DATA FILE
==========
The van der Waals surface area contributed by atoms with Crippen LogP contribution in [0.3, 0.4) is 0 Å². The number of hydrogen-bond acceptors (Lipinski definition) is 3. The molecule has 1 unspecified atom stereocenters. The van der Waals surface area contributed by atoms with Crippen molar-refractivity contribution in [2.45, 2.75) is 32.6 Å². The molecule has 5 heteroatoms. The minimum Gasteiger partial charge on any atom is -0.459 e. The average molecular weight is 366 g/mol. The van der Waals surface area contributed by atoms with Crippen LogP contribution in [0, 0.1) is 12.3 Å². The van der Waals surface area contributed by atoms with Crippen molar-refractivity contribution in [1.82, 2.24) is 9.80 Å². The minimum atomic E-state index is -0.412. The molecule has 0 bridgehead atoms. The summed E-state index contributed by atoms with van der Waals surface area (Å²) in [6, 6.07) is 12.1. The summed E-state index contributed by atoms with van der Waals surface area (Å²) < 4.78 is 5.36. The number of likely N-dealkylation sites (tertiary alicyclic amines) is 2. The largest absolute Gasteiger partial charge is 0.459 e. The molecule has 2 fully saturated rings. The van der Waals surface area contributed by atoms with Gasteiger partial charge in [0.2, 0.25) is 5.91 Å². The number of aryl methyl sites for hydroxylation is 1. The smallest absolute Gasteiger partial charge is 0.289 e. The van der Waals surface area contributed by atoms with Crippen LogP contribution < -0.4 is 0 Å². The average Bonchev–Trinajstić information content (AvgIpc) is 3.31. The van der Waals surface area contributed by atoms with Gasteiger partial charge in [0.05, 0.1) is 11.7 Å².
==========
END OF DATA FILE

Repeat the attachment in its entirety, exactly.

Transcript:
The van der Waals surface area contributed by atoms with Crippen LogP contribution in [0.3, 0.4) is 0 Å². The number of hydrogen-bond acceptors (Lipinski definition) is 3. The molecule has 1 unspecified atom stereocenters. The van der Waals surface area contributed by atoms with Crippen molar-refractivity contribution in [2.45, 2.75) is 32.6 Å². The molecule has 5 heteroatoms. The minimum Gasteiger partial charge on any atom is -0.459 e. The average molecular weight is 366 g/mol. The van der Waals surface area contributed by atoms with Crippen LogP contribution in [0, 0.1) is 12.3 Å². The van der Waals surface area contributed by atoms with Crippen molar-refractivity contribution in [1.82, 2.24) is 9.80 Å². The minimum atomic E-state index is -0.412. The molecule has 0 bridgehead atoms. The summed E-state index contributed by atoms with van der Waals surface area (Å²) in [6, 6.07) is 12.1. The summed E-state index contributed by atoms with van der Waals surface area (Å²) < 4.78 is 5.36. The number of likely N-dealkylation sites (tertiary alicyclic amines) is 2. The largest absolute Gasteiger partial charge is 0.459 e. The molecule has 2 fully saturated rings. The van der Waals surface area contributed by atoms with Gasteiger partial charge in [0.2, 0.25) is 5.91 Å². The number of aryl methyl sites for hydroxylation is 1. The smallest absolute Gasteiger partial charge is 0.289 e. The van der Waals surface area contributed by atoms with Crippen LogP contribution < -0.4 is 0 Å². The average Bonchev–Trinajstić information content (AvgIpc) is 3.31. The van der Waals surface area contributed by atoms with Gasteiger partial charge in [0.05, 0.1) is 11.7 Å².